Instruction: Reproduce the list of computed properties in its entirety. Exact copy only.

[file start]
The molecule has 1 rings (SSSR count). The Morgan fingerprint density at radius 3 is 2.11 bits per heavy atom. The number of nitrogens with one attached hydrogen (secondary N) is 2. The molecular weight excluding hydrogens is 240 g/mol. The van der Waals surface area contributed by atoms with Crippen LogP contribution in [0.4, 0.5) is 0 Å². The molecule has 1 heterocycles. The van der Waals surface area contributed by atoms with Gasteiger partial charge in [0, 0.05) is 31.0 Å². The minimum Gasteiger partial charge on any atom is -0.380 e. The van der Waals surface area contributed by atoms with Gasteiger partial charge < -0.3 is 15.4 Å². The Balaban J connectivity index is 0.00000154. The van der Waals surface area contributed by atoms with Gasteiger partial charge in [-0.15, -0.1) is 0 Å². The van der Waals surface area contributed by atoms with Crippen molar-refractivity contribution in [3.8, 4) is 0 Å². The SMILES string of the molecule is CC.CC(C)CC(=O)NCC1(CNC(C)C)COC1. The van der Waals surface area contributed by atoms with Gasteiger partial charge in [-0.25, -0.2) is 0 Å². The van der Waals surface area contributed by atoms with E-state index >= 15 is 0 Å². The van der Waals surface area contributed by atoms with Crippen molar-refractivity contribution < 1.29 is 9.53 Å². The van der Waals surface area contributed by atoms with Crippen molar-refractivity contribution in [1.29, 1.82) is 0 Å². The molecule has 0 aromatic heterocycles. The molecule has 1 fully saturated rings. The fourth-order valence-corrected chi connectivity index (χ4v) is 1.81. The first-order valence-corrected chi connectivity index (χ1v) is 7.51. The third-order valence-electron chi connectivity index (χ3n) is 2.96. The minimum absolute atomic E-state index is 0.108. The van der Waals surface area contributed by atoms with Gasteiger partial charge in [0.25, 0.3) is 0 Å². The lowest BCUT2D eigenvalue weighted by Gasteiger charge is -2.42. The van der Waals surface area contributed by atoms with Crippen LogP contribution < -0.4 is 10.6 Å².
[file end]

The molecule has 1 rings (SSSR count). The Morgan fingerprint density at radius 3 is 2.11 bits per heavy atom. The number of nitrogens with one attached hydrogen (secondary N) is 2. The molecular weight excluding hydrogens is 240 g/mol. The van der Waals surface area contributed by atoms with Crippen LogP contribution in [0.4, 0.5) is 0 Å². The molecule has 1 heterocycles. The van der Waals surface area contributed by atoms with Gasteiger partial charge in [0, 0.05) is 31.0 Å². The minimum Gasteiger partial charge on any atom is -0.380 e. The van der Waals surface area contributed by atoms with Gasteiger partial charge < -0.3 is 15.4 Å². The Balaban J connectivity index is 0.00000154. The van der Waals surface area contributed by atoms with Gasteiger partial charge in [-0.15, -0.1) is 0 Å². The van der Waals surface area contributed by atoms with Crippen molar-refractivity contribution in [3.8, 4) is 0 Å². The SMILES string of the molecule is CC.CC(C)CC(=O)NCC1(CNC(C)C)COC1. The van der Waals surface area contributed by atoms with Gasteiger partial charge in [-0.25, -0.2) is 0 Å². The van der Waals surface area contributed by atoms with E-state index >= 15 is 0 Å². The van der Waals surface area contributed by atoms with Crippen molar-refractivity contribution < 1.29 is 9.53 Å². The van der Waals surface area contributed by atoms with Crippen molar-refractivity contribution in [1.29, 1.82) is 0 Å². The molecule has 0 aromatic heterocycles. The molecule has 1 fully saturated rings. The fourth-order valence-corrected chi connectivity index (χ4v) is 1.81. The first-order valence-corrected chi connectivity index (χ1v) is 7.51. The third-order valence-electron chi connectivity index (χ3n) is 2.96. The minimum absolute atomic E-state index is 0.108. The van der Waals surface area contributed by atoms with Gasteiger partial charge in [0.25, 0.3) is 0 Å². The lowest BCUT2D eigenvalue weighted by Gasteiger charge is -2.42. The van der Waals surface area contributed by atoms with Crippen LogP contribution < -0.4 is 10.6 Å².